Page:Southern Historical Society Papers volume 08.djvu/145

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through the fields and across Rock creek, they suffering slightly and inflicting little or no injury.

The right wing of the brigade crossed the creek considerably in advance of the centre and left wing, owing to the fact that the order to move by a right half wheel was not immediately understood on the left, and also to the greater number of natural obstacles to be overcome by that part of the brigade.

The slope of the hill above referred to, at the point where the brigade crossed the creek, commences about fifty feet from the bank, and being thickly wooded the charge of our right wing was made under great disadvantages. The Third North Carolina and First Maryland, which were now entirely separated from the rest of the brigade, advanced up the hill, however, steadily towards the enemy's breastworks, the enemy falling slowly back. Our loss was heavy, the fire being terrific and in part a cross fire.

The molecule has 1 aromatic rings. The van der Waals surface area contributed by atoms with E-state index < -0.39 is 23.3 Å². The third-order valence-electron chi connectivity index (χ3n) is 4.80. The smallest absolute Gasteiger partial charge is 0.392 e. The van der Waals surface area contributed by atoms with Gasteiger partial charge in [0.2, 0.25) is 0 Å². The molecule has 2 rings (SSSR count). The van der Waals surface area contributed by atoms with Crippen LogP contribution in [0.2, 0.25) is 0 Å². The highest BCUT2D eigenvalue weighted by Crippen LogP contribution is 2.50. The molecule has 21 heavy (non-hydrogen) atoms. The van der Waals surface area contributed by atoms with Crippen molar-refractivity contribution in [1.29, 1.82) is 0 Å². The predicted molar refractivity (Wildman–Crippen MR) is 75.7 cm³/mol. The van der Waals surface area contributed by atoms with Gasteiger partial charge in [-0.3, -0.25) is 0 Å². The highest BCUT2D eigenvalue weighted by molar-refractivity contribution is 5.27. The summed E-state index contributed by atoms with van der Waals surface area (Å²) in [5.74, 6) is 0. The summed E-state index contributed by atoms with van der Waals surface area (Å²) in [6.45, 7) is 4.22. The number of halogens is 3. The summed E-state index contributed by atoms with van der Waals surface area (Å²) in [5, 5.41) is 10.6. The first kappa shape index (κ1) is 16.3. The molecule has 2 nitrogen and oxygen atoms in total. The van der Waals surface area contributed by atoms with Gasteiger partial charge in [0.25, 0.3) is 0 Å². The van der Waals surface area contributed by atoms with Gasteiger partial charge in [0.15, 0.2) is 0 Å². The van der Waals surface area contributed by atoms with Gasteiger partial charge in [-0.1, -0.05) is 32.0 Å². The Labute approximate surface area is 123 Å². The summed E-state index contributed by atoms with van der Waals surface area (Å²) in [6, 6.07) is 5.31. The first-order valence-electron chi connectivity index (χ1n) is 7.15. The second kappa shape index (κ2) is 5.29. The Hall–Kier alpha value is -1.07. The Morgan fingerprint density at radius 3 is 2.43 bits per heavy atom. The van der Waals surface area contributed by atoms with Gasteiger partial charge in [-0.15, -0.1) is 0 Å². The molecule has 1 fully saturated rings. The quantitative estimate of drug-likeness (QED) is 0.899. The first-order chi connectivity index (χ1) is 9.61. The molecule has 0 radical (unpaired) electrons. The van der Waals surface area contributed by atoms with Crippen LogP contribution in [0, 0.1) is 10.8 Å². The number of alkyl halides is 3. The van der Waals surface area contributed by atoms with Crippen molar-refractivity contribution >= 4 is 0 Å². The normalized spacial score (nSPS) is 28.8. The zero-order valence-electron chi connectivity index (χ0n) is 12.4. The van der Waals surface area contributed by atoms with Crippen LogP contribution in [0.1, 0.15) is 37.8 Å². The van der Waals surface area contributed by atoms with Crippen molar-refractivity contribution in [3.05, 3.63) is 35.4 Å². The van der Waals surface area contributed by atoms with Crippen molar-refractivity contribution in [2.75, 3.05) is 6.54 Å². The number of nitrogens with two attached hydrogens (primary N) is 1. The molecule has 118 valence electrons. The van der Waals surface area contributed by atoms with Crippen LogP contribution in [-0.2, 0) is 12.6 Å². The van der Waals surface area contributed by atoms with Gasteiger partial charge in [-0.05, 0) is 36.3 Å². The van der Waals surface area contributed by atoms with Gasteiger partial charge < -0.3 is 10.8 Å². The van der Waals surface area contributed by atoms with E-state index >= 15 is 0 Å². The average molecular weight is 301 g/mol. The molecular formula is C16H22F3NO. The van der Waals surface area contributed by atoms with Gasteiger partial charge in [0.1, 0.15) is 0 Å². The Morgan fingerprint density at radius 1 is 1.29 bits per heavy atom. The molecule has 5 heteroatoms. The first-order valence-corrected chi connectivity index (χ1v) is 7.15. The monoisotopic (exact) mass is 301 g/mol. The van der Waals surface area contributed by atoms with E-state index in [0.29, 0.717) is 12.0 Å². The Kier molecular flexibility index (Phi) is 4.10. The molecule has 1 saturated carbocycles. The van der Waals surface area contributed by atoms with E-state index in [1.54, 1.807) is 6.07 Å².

The order was now given by the Major-General Commanding to advance on our left wing as rapidly and as steadily as possible, which was done as soon as the regiments composing it could be hurried across the creek.

The left of the brigade now rested very near one line of the enemy's breastworks, which extended up the hill at right angles to the creek and then parallel with it on the summit. The enemy's attention being called more especially to our right, this fortification was not occupied in force. The Twenty-third Virginia, accordingly, under Lieutenant-Colonel Walton, immediately charged the work and scattered the enemy which was behind it.

This regiment then filed to the right until it reached the portion of the breastworks which was at right angles to the part first captured.

Forming in line on the flank and almost in rear of the enemy there stationed, it opened fire upon them, killing, wounding and capturing quite a number.

The Thirty-seventh and Tenth Virginia and First Maryland then came to the assistance of the Twenty-third Virginia and fully occupied the works.

The Third North Carolina still maintained its former exposed position, although its ammunition was nearly exhausted, notwithstanding the fact that the men had sought to replenish their cartridge-boxes from those of the wounded and dead.

The First North Carolina, which had been kept in reserve, was at this crisis led by Lieutenant McKim to its support. The bri-